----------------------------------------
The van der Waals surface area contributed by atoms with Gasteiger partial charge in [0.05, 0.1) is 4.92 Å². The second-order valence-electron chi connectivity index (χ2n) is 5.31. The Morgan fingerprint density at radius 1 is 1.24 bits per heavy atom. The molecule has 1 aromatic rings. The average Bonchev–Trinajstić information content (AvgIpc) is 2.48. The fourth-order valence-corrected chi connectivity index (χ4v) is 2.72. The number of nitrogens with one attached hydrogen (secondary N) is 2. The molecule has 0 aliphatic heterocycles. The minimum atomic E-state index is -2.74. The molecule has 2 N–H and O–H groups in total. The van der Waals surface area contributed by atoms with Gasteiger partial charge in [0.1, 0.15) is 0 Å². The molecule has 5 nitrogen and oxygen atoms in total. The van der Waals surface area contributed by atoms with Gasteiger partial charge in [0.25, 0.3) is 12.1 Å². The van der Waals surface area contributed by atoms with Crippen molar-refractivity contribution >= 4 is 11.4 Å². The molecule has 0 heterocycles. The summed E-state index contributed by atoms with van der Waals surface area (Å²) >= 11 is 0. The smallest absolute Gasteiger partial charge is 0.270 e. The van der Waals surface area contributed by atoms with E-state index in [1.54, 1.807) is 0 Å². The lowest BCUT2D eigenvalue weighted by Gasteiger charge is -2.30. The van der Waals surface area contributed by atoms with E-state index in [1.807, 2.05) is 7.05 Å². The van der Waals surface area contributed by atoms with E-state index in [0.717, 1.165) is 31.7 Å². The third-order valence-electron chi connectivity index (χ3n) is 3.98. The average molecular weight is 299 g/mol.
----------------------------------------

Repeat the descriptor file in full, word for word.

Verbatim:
The van der Waals surface area contributed by atoms with Gasteiger partial charge in [0.05, 0.1) is 4.92 Å². The second-order valence-electron chi connectivity index (χ2n) is 5.31. The Morgan fingerprint density at radius 1 is 1.24 bits per heavy atom. The molecule has 1 aromatic rings. The average Bonchev–Trinajstić information content (AvgIpc) is 2.48. The fourth-order valence-corrected chi connectivity index (χ4v) is 2.72. The number of nitrogens with one attached hydrogen (secondary N) is 2. The molecule has 0 aliphatic heterocycles. The minimum atomic E-state index is -2.74. The molecule has 2 N–H and O–H groups in total. The van der Waals surface area contributed by atoms with Gasteiger partial charge in [0.1, 0.15) is 0 Å². The molecule has 5 nitrogen and oxygen atoms in total. The van der Waals surface area contributed by atoms with Gasteiger partial charge in [0.25, 0.3) is 12.1 Å². The van der Waals surface area contributed by atoms with Crippen molar-refractivity contribution >= 4 is 11.4 Å². The molecule has 0 heterocycles. The summed E-state index contributed by atoms with van der Waals surface area (Å²) >= 11 is 0. The smallest absolute Gasteiger partial charge is 0.270 e. The van der Waals surface area contributed by atoms with E-state index in [1.54, 1.807) is 0 Å². The lowest BCUT2D eigenvalue weighted by Gasteiger charge is -2.30. The van der Waals surface area contributed by atoms with E-state index in [1.807, 2.05) is 7.05 Å². The van der Waals surface area contributed by atoms with E-state index in [0.717, 1.165) is 31.7 Å². The third-order valence-electron chi connectivity index (χ3n) is 3.98. The average molecular weight is 299 g/mol.